“These are the best days of your life,” Graham Colton sings on his new single.
Independent rock artist and singer/songwriter Graham Colton released his new album “Here Right Now,” Oct. 30. The album serves both as a follow up to the 2004 album “Drive,” by the Graham Colton Band and the debut solo effort by Colton.
Still getting his foot in the door, Colton remains unknown to many.
The Oklahoma City-native graduated from Heritage Hall School, a college-prep school, where he took his football team to win the 2A State Championship as star quarterback in 1998.
Colton’s move to Dallas, Texas to attend Southern Methodist University opened the doors to his career in music. There he formed a small band and performed at local venues. Those performances sparked interest in many people who e-mailed him asking where they could purchase a copy of his album.
Colton soon recorded a demo album that spread across the Internet and ended up in the hands of Counting Crows front man Adam Duritz. The door was now wide open.
The band began opening for the Counting Crows at shows across the nation. Then, recognized by Strummer Recordings/Universal Records, the band had a record deal.
Colton and his band continued to tour and branched out to new fans while touring with John Mayer, Maroon 5, Train, Dave Matthews Band, Guster and Kelly Clarkson. The band came to my attention in 2005 as they opened for Kelly Clarkson in Memphis, Tenn.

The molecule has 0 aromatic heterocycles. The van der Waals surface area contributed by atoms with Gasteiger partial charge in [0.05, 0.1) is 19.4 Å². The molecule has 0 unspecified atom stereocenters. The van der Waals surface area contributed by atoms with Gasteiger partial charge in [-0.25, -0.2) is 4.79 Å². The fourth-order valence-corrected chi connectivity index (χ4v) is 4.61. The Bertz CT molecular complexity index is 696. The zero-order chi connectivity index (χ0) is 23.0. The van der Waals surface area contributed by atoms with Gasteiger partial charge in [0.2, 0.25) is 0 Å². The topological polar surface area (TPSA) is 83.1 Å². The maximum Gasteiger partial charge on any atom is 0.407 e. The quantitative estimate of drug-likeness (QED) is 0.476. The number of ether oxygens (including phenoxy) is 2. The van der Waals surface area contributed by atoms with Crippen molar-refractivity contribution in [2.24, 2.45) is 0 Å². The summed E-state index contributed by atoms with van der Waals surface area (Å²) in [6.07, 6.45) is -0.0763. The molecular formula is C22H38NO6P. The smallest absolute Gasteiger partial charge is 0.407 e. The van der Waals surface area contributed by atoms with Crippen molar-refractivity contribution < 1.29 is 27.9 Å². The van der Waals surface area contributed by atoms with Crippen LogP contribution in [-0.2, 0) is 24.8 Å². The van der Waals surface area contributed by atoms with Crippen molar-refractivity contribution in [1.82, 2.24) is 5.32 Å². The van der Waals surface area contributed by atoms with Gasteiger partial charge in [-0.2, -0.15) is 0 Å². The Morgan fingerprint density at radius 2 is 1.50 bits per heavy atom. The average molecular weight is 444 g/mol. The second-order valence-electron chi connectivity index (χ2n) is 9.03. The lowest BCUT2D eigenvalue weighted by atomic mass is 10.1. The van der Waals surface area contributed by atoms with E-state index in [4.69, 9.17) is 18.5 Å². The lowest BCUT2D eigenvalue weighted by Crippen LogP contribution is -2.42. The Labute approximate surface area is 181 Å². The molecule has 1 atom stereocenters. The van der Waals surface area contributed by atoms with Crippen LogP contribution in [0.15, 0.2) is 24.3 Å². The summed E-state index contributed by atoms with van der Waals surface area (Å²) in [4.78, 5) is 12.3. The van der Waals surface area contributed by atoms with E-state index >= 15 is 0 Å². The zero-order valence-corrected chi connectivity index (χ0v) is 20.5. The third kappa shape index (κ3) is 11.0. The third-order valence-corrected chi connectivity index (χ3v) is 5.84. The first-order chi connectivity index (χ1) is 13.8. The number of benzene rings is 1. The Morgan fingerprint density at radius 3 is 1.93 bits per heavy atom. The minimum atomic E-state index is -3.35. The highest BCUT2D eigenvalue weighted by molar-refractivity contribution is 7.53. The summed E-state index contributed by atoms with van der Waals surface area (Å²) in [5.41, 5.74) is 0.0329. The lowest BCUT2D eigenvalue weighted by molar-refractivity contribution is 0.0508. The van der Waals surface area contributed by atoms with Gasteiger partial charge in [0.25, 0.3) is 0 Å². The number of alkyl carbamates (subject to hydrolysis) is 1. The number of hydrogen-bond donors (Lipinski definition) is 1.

After the show, I picked up a copy of the debut album “Drive.”
I was not disappointed one bit. To this day, “Drive” holds a strong spot in my top five albums of all time.
The album features the tracks: “Don’t Give Up On Me,” “Since You Broke It,” “First Week,” “Morning Light,” “Sending a Note,” “Cigarette,” “Killing Me,” “How Low (Breakdown),” “Cut,” “Don’t Know What You Got (South)” and “All The World Tonight.”
To highlight the album, here are reviews of my three favorite tracks.
“So tell me, did you think I couldn't tell you might do just as well without me? / Tell me, did you think I wouldn't mind when I knew you were lying again? / So what you gonna do with yourself, move on to someone else you can play with? / 'Cause you could never get me again / Yeah you could never get me again / 'Cause you know it never seems to work right since you broke it,” Colton sings on “Since You Broke It.”